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Right to Bear Arts : 50 States of NEA

As a citizen involved in the arts, I don’t need to be convinced that the proposed cuts to the NEA and NEH are far reaching and harmful — threatening and damaging to all types of communities in all types of places.

However, my experience (and awareness) of the impact of arts, literature and community organizations is not a universal one; indeed, it’s one that lobbies against the NEA would like to bury under thinly veiled anti-intellectual rhetoric, claiming that these funds go primarily to elitist financial interests. In this conservative Op-Ed for the Washington Post, George Will refers to the term “arts community” as “cloying,” “clever branding” created by these interests, and claims of nurturing civic value to be no more than “sugary, jargon-clotted arts gush.”

This week I attended a town hall at Housing Works Books in NYC, hosted by Lit Net, where panelists stressed the influence of the Heritage Foundation, a conservative lobby in Washington (and an advisor #45’s administration). In addition to what you might have read on recent articles from the Hill or similar about these budget cuts being largely modeled on the HF’s “Blueprint for Balance,” we learned that the same foundation is responsible for an earlier document, “10 Good Reasons to Eliminate the NEA.” The doc is from an earlier effort at defunding, but still represents the tone and ideological modelling on which this bill rests. #2 on this list is the claim that the NEA is “Welfare for Cultural Elitists” — which seems crazy to us, but sounds quite logical to those for whom the larger anti-intellectual narrative rings “true.”

Demonstrators protest congressional opposition to an NEA-funded exhibition of Robert Mapplethorpe’s photographs in 1990.

Also at the Washington Post, art and architecture critic Philip Kennicott paints quite a different picture altogether: one in which cuts to “the arts, science, education, culture, public broadcasting and community development,” represent something far more Machiavellian. These are “carefully calculated attacks on communities, especially those that promote independent thinking and expression,” and they include not only those that opposed the incumbent’s agenda, but also those “too powerless to resist,” in states like West Virginia, Alabama, and Kentucky.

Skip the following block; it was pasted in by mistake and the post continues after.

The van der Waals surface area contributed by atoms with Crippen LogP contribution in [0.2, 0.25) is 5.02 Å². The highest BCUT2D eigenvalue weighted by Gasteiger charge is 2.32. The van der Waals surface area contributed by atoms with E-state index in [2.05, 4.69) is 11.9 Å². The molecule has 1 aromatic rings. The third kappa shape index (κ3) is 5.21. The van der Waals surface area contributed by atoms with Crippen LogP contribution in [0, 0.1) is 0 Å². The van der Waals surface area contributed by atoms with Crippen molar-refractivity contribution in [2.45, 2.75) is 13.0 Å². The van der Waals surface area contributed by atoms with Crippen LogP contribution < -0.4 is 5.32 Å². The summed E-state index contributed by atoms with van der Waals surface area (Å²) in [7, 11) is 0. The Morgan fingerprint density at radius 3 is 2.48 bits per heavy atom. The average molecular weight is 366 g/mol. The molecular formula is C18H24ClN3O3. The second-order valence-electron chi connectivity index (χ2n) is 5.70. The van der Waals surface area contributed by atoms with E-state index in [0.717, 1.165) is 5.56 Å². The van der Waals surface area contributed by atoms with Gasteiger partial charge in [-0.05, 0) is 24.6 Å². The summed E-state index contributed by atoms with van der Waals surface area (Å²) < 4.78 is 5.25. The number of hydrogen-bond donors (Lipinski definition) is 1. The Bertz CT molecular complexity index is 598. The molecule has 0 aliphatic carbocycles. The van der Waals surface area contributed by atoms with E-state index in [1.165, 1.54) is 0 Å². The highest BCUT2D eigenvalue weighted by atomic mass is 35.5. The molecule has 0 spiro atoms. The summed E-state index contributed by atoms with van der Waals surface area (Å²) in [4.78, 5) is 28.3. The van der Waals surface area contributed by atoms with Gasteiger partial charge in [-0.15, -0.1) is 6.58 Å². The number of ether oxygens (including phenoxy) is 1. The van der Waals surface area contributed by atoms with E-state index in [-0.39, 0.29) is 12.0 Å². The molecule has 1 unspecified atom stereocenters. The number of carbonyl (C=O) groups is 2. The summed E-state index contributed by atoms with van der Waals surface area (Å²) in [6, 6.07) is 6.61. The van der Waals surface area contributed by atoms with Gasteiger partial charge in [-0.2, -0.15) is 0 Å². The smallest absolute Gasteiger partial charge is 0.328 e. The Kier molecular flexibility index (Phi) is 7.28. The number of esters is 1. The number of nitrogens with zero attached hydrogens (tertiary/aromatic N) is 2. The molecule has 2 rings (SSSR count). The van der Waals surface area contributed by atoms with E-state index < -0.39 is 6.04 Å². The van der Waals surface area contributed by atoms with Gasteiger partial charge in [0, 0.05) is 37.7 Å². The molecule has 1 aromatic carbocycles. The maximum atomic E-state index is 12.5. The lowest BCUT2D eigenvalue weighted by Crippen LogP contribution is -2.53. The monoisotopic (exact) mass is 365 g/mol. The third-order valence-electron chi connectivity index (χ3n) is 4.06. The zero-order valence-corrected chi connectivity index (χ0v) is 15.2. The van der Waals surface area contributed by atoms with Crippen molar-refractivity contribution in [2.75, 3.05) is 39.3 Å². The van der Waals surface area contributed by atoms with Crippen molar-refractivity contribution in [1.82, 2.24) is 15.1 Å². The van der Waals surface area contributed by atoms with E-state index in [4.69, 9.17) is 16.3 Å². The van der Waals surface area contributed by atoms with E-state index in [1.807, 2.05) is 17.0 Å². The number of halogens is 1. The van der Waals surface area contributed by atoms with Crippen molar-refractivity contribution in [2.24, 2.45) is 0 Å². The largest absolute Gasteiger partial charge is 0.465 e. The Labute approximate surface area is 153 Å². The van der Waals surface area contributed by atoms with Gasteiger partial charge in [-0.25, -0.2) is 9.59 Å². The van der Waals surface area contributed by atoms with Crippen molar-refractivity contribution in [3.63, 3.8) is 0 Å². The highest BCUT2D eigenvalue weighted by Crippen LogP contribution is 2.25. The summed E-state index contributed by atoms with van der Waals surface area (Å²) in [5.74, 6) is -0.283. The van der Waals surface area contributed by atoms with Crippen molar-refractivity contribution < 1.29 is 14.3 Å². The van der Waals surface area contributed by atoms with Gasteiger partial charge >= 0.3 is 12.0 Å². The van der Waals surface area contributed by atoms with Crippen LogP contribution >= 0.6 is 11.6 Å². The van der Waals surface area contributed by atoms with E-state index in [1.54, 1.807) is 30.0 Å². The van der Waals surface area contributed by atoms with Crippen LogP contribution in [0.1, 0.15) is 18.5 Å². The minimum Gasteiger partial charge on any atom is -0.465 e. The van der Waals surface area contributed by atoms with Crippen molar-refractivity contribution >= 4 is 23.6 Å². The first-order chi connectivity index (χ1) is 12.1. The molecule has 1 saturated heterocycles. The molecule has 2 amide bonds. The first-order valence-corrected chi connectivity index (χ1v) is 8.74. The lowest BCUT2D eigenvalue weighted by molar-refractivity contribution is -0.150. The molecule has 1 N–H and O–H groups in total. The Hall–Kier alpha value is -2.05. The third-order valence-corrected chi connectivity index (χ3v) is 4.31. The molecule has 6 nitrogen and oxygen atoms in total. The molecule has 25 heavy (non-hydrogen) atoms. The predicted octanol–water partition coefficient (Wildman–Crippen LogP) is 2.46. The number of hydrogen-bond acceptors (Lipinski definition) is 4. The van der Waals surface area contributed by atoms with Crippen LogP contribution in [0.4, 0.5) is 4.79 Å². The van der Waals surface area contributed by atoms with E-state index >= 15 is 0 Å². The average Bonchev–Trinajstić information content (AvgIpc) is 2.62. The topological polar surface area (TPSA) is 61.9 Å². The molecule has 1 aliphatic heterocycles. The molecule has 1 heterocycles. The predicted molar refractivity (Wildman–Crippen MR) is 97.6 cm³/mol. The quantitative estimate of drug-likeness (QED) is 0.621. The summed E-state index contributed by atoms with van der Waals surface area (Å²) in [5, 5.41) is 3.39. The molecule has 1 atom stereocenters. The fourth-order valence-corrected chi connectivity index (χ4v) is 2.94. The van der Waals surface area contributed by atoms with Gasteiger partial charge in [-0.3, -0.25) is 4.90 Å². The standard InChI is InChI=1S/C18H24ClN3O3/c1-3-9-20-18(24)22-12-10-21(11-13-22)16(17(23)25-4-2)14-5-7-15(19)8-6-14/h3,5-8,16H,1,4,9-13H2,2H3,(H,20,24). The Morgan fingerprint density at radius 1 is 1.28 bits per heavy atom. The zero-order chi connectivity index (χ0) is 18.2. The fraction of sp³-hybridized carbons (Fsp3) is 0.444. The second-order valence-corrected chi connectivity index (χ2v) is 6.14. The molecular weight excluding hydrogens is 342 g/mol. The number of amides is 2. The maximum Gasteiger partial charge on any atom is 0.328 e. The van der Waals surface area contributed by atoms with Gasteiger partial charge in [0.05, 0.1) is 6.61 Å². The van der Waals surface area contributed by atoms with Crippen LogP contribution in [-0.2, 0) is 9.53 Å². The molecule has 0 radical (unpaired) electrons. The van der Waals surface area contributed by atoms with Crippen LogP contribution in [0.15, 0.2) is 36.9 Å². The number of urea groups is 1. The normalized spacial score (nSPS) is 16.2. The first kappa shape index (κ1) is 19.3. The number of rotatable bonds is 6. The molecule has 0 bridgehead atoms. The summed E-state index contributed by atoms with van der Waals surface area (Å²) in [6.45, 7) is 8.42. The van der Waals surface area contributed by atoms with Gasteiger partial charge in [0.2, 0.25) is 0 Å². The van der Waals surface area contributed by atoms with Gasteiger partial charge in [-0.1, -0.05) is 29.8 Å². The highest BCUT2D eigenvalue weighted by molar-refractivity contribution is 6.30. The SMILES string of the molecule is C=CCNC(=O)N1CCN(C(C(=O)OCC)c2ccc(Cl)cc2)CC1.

Indeed — via arts and education, as across the board, these cuts will primarily affect not the elite (ironically, a good description for those proposing them, but I digress) but rather the communities that are already most vulnerable.

What can we do? As someone who grew up with meagre resources, in a single parent family, I am deeply indebted to the public programming funded by the NEA. And I was lucky to attend schools that had arts programming and music instruction — now only available in a fraction of public schools across the country.

Today, I run an arts organization myself, able to function as a nonprofit thanks to the fiscal sponsorship of Fractured Atlas — and while I may not have ever received NEA funding, Fractured Atlas has (every year since 2006, actually), helping them support our work… as well as that of thousands of individuals and organizations, all over the country.

I thought to myself, What can I do? I already gather and distribute citizen resources for effective, strategic activism, and built The Operating System infrastructure with the intention to collectively model possibility in the face of the oppressive, gate-keeping, hierarchical blueprints too many organizations follow by default.

And I realised that I, too, am barely aware of the impact of the NEA in communities outside my own. So I’m taking myself — and you, dear reader — on a journey across the 50 states, to learn about the organizations that have been funded across the country and the communities they serve. We’ll start with Alaska, end with Wyoming, and explore the arts everywhere in between.

I’m doing this work pro-bono, (as I do all my work for The Operating System), because I believe we must do all we can to amplify each other in these times if we want real and lasting change. If you’d like to support this work, I would be humbled by any support you chose to give.

Stay tuned for Alaska! What better time to be connecting with other organizations? We can learn so much from each other.



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Elæ Moss

Elæ Moss


is a multimodal creative researcher and social practitioner, curator, and educator. Designer @The Operating System. Faculty @ Pratt & Bennington [they/them]